so much power Death does not contain.

    Tes fiers desdaingz, toute ta froide essence,
    Ne feront point, me nyant ta presence,
    Qu’en mon penser audacieux ne vive,
    Qui, maulgré Mort, & maulgré toute absence,
    Te represente a moy trop plus, que vive

    Your heated disdain-fullness and all your cold essence
    will make no difference, My love won't need your presence.
    In my dead daring memories you'll go on living,
    and in spite of Death, and against all absence
    will bring to me, who am not, you, who are, living.

  4. This one is not in Sieburth. It has a 5-5 structure, how unusual.

    To what work of Quevedo are you referring? I have read only a few of his poems. I remember Grossman's versions as impressive, and there is a recent University of Chicago Press translation that looks promising.

  5. That's CCLXIV in my edition (Mercure de France, 1974). Are there different shufflings of "Délie"?

  6. Please excuse the poor translation of Quevedo's glorious lines:

    The last shade of the fleeting white
    day might very well my eyes close ,
    and that hour which I gladly await
    might myself from my soul set loose.

    But I will not, by the other side's dim
    riverside abandon the memory of your name,
    how to swim in cold waters knows my flame
    and has no respect for laws unjust and grim.

    This soul the god Cupid has kept a prisoner,
    my body it may well leave, but not its desires.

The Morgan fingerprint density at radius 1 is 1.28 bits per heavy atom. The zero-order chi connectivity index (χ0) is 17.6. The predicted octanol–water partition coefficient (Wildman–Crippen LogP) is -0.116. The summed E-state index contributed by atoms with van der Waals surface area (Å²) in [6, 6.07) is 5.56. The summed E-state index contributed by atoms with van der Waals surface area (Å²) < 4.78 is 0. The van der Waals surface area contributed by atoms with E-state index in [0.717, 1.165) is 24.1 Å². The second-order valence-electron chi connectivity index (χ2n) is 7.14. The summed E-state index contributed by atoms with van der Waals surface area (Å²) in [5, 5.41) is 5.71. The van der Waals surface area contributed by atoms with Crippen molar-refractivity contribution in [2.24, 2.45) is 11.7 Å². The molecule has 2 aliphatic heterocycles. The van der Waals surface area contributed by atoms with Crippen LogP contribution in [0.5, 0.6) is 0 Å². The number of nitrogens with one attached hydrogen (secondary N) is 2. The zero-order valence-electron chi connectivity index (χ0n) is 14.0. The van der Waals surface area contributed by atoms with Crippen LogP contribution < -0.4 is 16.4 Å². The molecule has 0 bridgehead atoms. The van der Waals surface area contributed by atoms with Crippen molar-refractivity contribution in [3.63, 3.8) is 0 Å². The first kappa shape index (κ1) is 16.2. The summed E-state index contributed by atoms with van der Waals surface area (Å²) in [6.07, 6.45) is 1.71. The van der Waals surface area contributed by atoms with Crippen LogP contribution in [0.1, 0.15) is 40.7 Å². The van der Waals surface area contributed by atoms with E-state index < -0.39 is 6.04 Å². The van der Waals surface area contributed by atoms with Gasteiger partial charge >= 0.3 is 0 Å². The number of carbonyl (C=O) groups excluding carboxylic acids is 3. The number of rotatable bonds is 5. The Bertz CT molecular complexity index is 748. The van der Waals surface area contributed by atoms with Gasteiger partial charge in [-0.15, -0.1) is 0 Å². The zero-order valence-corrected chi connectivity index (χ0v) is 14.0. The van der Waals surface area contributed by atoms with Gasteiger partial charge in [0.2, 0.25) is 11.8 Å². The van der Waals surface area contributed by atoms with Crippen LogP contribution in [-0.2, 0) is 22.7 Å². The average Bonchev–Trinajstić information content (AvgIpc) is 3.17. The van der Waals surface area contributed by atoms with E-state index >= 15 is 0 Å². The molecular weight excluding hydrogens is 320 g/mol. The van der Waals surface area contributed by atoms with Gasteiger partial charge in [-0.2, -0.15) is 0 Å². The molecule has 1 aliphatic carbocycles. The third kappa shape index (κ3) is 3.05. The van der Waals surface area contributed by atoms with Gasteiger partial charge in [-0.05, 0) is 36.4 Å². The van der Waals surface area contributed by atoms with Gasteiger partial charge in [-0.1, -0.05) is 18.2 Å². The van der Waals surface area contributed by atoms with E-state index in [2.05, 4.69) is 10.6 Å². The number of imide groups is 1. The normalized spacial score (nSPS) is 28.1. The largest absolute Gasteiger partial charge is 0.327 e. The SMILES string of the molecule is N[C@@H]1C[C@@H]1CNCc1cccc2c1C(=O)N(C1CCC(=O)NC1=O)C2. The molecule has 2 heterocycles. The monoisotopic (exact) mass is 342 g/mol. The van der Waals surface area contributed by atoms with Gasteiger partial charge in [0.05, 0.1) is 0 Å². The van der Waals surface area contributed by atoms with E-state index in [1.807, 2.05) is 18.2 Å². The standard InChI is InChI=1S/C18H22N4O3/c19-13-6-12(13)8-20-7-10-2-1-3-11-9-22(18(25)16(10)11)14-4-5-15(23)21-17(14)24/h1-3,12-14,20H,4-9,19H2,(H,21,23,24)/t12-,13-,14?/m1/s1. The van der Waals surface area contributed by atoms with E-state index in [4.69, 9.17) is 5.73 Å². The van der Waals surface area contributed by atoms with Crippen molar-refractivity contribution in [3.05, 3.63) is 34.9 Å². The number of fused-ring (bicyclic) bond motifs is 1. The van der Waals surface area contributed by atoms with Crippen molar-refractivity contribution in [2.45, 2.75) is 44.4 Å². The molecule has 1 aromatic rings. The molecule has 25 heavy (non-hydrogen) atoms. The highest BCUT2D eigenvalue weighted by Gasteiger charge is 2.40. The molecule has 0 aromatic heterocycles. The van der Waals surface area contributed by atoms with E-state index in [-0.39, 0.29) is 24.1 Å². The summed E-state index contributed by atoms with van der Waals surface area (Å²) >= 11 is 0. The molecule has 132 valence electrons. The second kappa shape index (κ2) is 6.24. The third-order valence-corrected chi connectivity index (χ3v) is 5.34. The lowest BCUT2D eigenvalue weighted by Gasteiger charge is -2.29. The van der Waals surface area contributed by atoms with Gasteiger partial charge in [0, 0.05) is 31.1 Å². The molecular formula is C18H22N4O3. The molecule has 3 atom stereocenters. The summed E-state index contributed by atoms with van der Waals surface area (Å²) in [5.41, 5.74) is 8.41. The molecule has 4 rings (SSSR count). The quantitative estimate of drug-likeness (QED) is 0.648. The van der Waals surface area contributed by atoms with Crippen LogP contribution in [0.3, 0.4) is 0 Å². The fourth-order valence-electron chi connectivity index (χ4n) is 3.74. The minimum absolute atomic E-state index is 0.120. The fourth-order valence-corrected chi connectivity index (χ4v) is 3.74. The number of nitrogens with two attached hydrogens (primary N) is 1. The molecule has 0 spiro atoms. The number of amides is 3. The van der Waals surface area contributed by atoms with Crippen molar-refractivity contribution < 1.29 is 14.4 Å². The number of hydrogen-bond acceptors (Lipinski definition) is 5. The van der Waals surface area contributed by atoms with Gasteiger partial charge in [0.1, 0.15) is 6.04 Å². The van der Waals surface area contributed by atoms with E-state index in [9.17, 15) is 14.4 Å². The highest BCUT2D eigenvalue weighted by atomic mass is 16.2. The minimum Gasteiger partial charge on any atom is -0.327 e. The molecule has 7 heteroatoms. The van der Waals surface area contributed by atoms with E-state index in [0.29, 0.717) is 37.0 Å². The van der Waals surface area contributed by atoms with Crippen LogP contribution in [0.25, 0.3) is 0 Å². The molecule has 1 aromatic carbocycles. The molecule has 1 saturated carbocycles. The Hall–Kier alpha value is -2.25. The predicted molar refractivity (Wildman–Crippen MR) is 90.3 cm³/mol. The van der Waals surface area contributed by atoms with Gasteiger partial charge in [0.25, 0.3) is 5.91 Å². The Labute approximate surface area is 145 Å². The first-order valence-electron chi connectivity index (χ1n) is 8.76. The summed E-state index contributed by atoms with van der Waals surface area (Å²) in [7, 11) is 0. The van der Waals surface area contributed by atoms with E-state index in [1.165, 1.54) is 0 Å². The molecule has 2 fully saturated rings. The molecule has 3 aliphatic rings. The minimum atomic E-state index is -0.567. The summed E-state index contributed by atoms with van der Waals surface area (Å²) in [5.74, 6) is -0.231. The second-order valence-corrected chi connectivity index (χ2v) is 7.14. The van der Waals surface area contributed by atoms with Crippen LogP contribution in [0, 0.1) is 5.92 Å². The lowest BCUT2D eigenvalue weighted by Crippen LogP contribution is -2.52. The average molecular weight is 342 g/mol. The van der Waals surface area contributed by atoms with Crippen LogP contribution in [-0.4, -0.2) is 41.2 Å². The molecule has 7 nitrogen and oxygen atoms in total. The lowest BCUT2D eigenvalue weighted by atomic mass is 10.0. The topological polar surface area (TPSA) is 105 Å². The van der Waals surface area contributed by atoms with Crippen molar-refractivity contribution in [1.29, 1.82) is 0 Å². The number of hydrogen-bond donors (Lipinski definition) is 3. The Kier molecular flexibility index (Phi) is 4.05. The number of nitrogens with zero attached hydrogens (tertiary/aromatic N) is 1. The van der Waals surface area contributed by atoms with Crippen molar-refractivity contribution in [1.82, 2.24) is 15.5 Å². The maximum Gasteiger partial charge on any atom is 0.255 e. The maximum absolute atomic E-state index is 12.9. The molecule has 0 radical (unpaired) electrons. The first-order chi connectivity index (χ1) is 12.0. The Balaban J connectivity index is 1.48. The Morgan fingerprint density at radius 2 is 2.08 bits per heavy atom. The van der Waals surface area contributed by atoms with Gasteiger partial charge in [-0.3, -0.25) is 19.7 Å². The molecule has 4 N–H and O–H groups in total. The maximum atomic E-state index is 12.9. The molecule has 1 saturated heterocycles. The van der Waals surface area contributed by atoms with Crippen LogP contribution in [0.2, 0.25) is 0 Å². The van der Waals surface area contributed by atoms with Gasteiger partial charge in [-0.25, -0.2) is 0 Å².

This Blood has given so much fuel for fires,
    to ashes it may well turn, but to ashes aware.
    These bones have burned with such brilliant glory,
    dust they might become, but dust in love with thee.

    Cerrar podra mis ojos la postrera
    sombra que me llevare el blanco dia
    y podra desatar esta alma mia
    hora a su afan ansioso lisonjera;

    mas no, de esotra parte en la ribera,
    dejara la memoria en donde ardia:
    nadar sabe mi llama l'agua fria
    y perder el respeto a ley severa.

    Alma a quien todo un dios prision ha sido,
    venas que humor a tanto fuego han dado,
    medulas que han gloriosamente ardido

    su cuerpo dejara, no su cuidado;
    seran ceniza, mas tendr? sentido;
    polvo seran, mas polvo enamorado.

    As Borges already pointed out in 'Otras Inquisiciones', the last two lines are derived from Propertius (Elegies I.19):
    Non adeo leviter nostris puer haesit ocellis
    Ut meus oblito pulvis amore vacet.

    Mr. Skinner, I'll confirm the numbering on my version as soon as I get home tonight, most likely it's just a typo on my part.

  7. Apologize, please no, thank you. I have read that one, but did not remember it at all. Maybe I will now.